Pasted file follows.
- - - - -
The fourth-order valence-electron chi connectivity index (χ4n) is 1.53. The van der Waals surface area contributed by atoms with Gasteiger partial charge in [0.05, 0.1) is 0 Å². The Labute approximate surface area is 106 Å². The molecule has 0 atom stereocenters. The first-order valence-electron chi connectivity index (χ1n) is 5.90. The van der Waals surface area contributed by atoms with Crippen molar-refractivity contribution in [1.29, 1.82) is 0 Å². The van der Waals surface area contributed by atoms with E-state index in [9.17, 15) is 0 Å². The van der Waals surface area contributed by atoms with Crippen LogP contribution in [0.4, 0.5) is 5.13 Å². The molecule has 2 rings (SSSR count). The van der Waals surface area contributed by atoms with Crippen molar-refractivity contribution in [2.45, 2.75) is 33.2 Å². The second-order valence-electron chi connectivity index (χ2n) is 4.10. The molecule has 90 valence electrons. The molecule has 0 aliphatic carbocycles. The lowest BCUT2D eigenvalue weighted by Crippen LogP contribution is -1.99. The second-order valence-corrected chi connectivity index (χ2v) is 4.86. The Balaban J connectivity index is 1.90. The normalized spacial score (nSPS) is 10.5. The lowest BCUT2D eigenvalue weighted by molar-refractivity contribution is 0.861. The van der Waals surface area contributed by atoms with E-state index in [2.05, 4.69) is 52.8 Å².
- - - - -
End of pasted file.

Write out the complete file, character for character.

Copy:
The fourth-order valence-electron chi connectivity index (χ4n) is 1.53. The van der Waals surface area contributed by atoms with Gasteiger partial charge in [0.05, 0.1) is 0 Å². The Labute approximate surface area is 106 Å². The molecule has 0 atom stereocenters. The first-order valence-electron chi connectivity index (χ1n) is 5.90. The van der Waals surface area contributed by atoms with Crippen molar-refractivity contribution in [1.29, 1.82) is 0 Å². The van der Waals surface area contributed by atoms with E-state index in [9.17, 15) is 0 Å². The van der Waals surface area contributed by atoms with Crippen LogP contribution in [0.4, 0.5) is 5.13 Å². The molecule has 2 rings (SSSR count). The van der Waals surface area contributed by atoms with Crippen molar-refractivity contribution in [2.45, 2.75) is 33.2 Å². The second-order valence-electron chi connectivity index (χ2n) is 4.10. The molecule has 90 valence electrons. The molecule has 0 aliphatic carbocycles. The lowest BCUT2D eigenvalue weighted by Crippen LogP contribution is -1.99. The second-order valence-corrected chi connectivity index (χ2v) is 4.86. The Balaban J connectivity index is 1.90. The normalized spacial score (nSPS) is 10.5. The lowest BCUT2D eigenvalue weighted by molar-refractivity contribution is 0.861. The van der Waals surface area contributed by atoms with E-state index in [2.05, 4.69) is 52.8 Å².